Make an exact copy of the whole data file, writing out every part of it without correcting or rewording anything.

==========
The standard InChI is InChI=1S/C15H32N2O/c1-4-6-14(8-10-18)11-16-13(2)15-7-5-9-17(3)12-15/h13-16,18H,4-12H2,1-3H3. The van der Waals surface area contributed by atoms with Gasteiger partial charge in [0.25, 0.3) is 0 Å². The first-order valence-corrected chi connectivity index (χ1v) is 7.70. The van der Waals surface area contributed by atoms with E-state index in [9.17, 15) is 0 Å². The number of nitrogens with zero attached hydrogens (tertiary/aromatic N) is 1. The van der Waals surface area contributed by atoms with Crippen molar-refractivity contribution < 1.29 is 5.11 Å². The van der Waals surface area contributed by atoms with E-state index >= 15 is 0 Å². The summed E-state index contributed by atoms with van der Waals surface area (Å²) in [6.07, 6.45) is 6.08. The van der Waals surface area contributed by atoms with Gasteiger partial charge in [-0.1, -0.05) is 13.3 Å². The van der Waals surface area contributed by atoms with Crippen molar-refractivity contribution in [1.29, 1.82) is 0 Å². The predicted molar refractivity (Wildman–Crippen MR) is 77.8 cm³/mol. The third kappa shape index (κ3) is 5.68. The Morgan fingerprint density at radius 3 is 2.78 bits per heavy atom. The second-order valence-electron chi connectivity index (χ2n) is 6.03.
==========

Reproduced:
The standard InChI is InChI=1S/C15H32N2O/c1-4-6-14(8-10-18)11-16-13(2)15-7-5-9-17(3)12-15/h13-16,18H,4-12H2,1-3H3. The van der Waals surface area contributed by atoms with Gasteiger partial charge in [0.25, 0.3) is 0 Å². The first-order valence-corrected chi connectivity index (χ1v) is 7.70. The van der Waals surface area contributed by atoms with E-state index in [9.17, 15) is 0 Å². The number of nitrogens with zero attached hydrogens (tertiary/aromatic N) is 1. The van der Waals surface area contributed by atoms with Crippen molar-refractivity contribution < 1.29 is 5.11 Å². The van der Waals surface area contributed by atoms with E-state index >= 15 is 0 Å². The summed E-state index contributed by atoms with van der Waals surface area (Å²) in [6.07, 6.45) is 6.08. The van der Waals surface area contributed by atoms with Gasteiger partial charge in [-0.1, -0.05) is 13.3 Å². The van der Waals surface area contributed by atoms with Crippen molar-refractivity contribution in [1.29, 1.82) is 0 Å². The predicted molar refractivity (Wildman–Crippen MR) is 77.8 cm³/mol. The third kappa shape index (κ3) is 5.68. The Morgan fingerprint density at radius 3 is 2.78 bits per heavy atom. The second-order valence-electron chi connectivity index (χ2n) is 6.03.